After the shooting

Taking advantage of the confusion, Cruz walked off school grounds, headed to Walmart and into a Subway, where he ordered a drink. During a search of the area, Coconut Creek Police Officer Michael Leonard spotted Cruz walking down the street. The officer drew his gun, ordered Cruz to the ground and placed him under arrest.

That night another horrific scene unfolded at the Coral Springs Marriott at Heron Bay, designated as the place for families to reunite and learn what happened to loved ones.

As missing students turned up, the number of families at the hotel diminished. One by one, parents were summoned to a smaller room for difficult conversations. As families waited to learn whether they would be called, they could hear the room erupt in screams and sobs.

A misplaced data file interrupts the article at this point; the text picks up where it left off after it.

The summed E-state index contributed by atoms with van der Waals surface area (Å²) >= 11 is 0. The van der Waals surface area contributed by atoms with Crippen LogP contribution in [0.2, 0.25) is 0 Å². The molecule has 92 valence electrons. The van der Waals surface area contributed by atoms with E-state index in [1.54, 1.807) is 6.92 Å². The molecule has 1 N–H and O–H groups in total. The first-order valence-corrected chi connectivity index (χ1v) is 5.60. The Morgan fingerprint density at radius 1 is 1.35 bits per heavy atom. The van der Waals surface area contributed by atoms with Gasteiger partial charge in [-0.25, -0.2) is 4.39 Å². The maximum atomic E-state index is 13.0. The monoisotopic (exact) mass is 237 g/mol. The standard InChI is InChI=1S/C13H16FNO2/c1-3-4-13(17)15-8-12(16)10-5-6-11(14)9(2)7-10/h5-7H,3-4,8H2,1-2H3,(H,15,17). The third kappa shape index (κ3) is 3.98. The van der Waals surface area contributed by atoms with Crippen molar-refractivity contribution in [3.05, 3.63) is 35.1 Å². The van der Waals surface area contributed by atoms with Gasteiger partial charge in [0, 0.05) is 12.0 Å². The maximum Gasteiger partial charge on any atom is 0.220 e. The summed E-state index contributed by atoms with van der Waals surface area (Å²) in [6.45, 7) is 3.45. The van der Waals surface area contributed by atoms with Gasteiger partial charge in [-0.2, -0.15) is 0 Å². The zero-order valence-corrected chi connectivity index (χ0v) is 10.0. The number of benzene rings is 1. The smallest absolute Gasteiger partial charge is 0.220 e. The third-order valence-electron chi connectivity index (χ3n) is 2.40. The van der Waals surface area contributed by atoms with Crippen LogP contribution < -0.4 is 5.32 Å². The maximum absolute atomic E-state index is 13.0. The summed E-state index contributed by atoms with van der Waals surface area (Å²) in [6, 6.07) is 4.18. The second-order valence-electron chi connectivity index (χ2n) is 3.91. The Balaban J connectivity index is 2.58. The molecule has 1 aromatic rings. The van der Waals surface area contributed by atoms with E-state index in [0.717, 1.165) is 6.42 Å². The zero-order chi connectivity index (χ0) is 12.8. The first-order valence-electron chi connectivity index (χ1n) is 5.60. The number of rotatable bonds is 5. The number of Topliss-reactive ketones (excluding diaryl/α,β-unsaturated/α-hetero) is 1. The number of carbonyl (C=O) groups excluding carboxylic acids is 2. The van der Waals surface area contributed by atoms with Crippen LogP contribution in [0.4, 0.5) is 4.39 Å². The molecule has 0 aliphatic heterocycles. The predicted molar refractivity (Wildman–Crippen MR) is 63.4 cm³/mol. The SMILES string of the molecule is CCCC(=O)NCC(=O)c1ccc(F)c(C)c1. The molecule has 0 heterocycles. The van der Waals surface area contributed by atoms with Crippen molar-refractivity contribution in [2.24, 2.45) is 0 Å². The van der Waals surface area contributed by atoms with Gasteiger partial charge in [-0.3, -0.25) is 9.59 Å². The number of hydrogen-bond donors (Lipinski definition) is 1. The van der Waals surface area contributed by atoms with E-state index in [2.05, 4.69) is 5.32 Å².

The failure of the Broward Sheriff’s Office

The response by the Broward Sheriff’s Office to the shooting would emerge as perhaps the most disgraceful episode in the agency’s history.

Deputies hid, commanders failed to take command, and the agency’s actions revealed a lack of training for mass shootings that was inexcusable in the 21st century United States.

Heading the list was Scot Peterson, the deputy who served as the Stoneman Douglas school resource officer. The only armed law enforcement officer on the scene when the shooting started, he took cover in the stairwell of another building for 48 minutes, staying there as Cruz squeezed off shots and wounded victims died.

But while Peterson drew national ridicule as the “coward of Broward,” his BSO colleagues, from deputies to Sheriff Scott Israel, did little to enhance their agency’s reputation.